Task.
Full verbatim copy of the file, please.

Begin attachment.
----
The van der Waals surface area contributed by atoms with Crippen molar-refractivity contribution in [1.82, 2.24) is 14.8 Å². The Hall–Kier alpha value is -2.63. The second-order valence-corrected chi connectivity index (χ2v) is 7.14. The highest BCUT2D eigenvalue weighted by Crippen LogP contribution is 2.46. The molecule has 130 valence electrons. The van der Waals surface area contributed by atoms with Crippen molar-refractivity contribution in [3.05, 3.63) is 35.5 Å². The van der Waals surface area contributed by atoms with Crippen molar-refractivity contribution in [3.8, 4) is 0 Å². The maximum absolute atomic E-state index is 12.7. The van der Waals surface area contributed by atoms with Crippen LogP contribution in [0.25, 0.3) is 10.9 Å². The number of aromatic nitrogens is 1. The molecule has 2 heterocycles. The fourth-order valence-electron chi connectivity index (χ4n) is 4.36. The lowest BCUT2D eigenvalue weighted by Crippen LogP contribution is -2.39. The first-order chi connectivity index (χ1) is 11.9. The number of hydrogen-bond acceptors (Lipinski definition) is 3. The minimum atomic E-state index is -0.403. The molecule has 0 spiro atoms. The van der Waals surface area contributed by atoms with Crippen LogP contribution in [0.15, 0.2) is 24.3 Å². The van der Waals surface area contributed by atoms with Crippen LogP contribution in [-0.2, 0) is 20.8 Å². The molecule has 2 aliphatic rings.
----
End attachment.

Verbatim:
The van der Waals surface area contributed by atoms with Crippen molar-refractivity contribution in [1.82, 2.24) is 14.8 Å². The Hall–Kier alpha value is -2.63. The second-order valence-corrected chi connectivity index (χ2v) is 7.14. The highest BCUT2D eigenvalue weighted by Crippen LogP contribution is 2.46. The molecule has 130 valence electrons. The van der Waals surface area contributed by atoms with Crippen molar-refractivity contribution in [3.05, 3.63) is 35.5 Å². The van der Waals surface area contributed by atoms with Crippen molar-refractivity contribution in [3.8, 4) is 0 Å². The maximum absolute atomic E-state index is 12.7. The van der Waals surface area contributed by atoms with Crippen LogP contribution in [0.25, 0.3) is 10.9 Å². The number of aromatic nitrogens is 1. The molecule has 2 heterocycles. The fourth-order valence-electron chi connectivity index (χ4n) is 4.36. The lowest BCUT2D eigenvalue weighted by Crippen LogP contribution is -2.39. The first-order chi connectivity index (χ1) is 11.9. The number of hydrogen-bond acceptors (Lipinski definition) is 3. The minimum atomic E-state index is -0.403. The molecule has 0 spiro atoms. The van der Waals surface area contributed by atoms with Crippen LogP contribution in [0.15, 0.2) is 24.3 Å². The van der Waals surface area contributed by atoms with Crippen LogP contribution in [-0.2, 0) is 20.8 Å². The molecule has 2 aliphatic rings.